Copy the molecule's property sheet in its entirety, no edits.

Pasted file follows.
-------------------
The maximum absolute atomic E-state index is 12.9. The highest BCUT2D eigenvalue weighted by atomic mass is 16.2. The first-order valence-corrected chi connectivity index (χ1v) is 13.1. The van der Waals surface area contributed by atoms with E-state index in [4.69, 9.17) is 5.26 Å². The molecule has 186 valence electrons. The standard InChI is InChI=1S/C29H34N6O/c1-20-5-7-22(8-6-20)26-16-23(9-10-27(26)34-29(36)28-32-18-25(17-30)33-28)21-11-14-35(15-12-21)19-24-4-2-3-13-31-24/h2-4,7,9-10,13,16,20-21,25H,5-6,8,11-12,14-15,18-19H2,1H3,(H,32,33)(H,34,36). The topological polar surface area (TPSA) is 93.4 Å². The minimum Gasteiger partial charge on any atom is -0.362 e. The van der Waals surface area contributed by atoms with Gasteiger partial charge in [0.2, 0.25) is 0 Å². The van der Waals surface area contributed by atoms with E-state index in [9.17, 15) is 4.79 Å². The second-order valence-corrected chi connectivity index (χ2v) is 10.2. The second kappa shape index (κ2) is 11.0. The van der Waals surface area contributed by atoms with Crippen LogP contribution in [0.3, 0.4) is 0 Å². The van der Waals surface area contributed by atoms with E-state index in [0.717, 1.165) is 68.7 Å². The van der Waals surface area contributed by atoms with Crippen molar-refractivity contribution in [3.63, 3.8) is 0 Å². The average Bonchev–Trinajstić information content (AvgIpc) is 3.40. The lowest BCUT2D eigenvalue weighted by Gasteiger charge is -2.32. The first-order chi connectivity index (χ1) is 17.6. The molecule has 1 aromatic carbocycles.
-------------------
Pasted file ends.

The maximum absolute atomic E-state index is 12.9. The highest BCUT2D eigenvalue weighted by atomic mass is 16.2. The first-order valence-corrected chi connectivity index (χ1v) is 13.1. The van der Waals surface area contributed by atoms with E-state index in [4.69, 9.17) is 5.26 Å². The molecule has 186 valence electrons. The standard InChI is InChI=1S/C29H34N6O/c1-20-5-7-22(8-6-20)26-16-23(9-10-27(26)34-29(36)28-32-18-25(17-30)33-28)21-11-14-35(15-12-21)19-24-4-2-3-13-31-24/h2-4,7,9-10,13,16,20-21,25H,5-6,8,11-12,14-15,18-19H2,1H3,(H,32,33)(H,34,36). The topological polar surface area (TPSA) is 93.4 Å². The minimum Gasteiger partial charge on any atom is -0.362 e. The van der Waals surface area contributed by atoms with Gasteiger partial charge in [0.2, 0.25) is 0 Å². The van der Waals surface area contributed by atoms with E-state index in [9.17, 15) is 4.79 Å². The second-order valence-corrected chi connectivity index (χ2v) is 10.2. The second kappa shape index (κ2) is 11.0. The van der Waals surface area contributed by atoms with Crippen LogP contribution in [0.3, 0.4) is 0 Å². The van der Waals surface area contributed by atoms with E-state index in [0.717, 1.165) is 68.7 Å². The van der Waals surface area contributed by atoms with Crippen molar-refractivity contribution in [3.63, 3.8) is 0 Å². The average Bonchev–Trinajstić information content (AvgIpc) is 3.40. The lowest BCUT2D eigenvalue weighted by Gasteiger charge is -2.32. The first-order chi connectivity index (χ1) is 17.6. The molecule has 1 aromatic carbocycles.